To attain and achieve the meaning of life (of your life), be a saint.

To be a saint, go to Christ. To get wet, go where it’s raining. To get holy, go where Christ is.

Where is Christ? In His body, not “out of the body.” To go to Christ, go to His body, His Church.

Christ is in non-Catholics, too, spiritually, but not materially, not sacramentally, not Eucharistically. Why settle for a little lifeboat when you can have the whole ark?

Editor’s note: This article is from a chapter in Dr. Kreeft’s Forty Reasons I Am a Catholic, which is available from Sophia Institute Press.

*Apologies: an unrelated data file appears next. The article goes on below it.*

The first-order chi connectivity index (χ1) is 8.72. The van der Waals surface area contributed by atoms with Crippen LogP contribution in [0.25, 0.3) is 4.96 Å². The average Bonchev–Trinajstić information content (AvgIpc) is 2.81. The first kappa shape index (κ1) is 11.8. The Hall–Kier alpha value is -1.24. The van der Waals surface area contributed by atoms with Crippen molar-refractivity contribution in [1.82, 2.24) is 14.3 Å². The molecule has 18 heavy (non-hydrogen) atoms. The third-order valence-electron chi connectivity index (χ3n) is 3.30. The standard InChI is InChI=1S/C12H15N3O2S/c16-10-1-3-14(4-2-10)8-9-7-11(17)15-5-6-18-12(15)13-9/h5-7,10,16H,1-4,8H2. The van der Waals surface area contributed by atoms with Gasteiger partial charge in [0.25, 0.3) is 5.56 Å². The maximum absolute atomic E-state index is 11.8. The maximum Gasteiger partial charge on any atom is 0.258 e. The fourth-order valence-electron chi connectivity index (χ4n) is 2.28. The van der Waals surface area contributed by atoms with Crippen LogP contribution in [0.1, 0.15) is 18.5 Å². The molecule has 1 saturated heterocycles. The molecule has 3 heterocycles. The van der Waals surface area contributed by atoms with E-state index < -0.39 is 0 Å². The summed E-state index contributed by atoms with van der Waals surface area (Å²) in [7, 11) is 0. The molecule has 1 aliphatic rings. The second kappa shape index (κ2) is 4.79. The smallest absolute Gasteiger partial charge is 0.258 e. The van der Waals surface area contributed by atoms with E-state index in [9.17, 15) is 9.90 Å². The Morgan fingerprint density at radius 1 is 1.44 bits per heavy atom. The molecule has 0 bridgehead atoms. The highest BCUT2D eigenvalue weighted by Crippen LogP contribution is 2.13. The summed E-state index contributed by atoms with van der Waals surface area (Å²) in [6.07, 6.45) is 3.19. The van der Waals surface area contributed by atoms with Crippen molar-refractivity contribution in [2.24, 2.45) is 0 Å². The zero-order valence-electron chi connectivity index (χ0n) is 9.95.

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Peter Kreeft, Ph.D., is a professor of philosophy at Boston College and also at the King's College (Empire State Building) in New York City. He is a regular contributor to several Christian publications, is in wide demand as a speaker at conferences, and is the author of over 55 books. Dr. Kreeft is a convert to the Catholic Church from reformed Protestantism. He earned an A.B. degree from Calvin College, an M.A. and Ph.D. from Fordham University, followed by post-doctoral work at Yale University. He has received several honors for achievements in the field of philosophy, including the Woodrow Wilson Award, Yale-Sterling Fellowship, Newman Alumni Scholarship, Danforth Asian Religions Fellowship, and a Weathersfield Homeland Foundation Fellowship.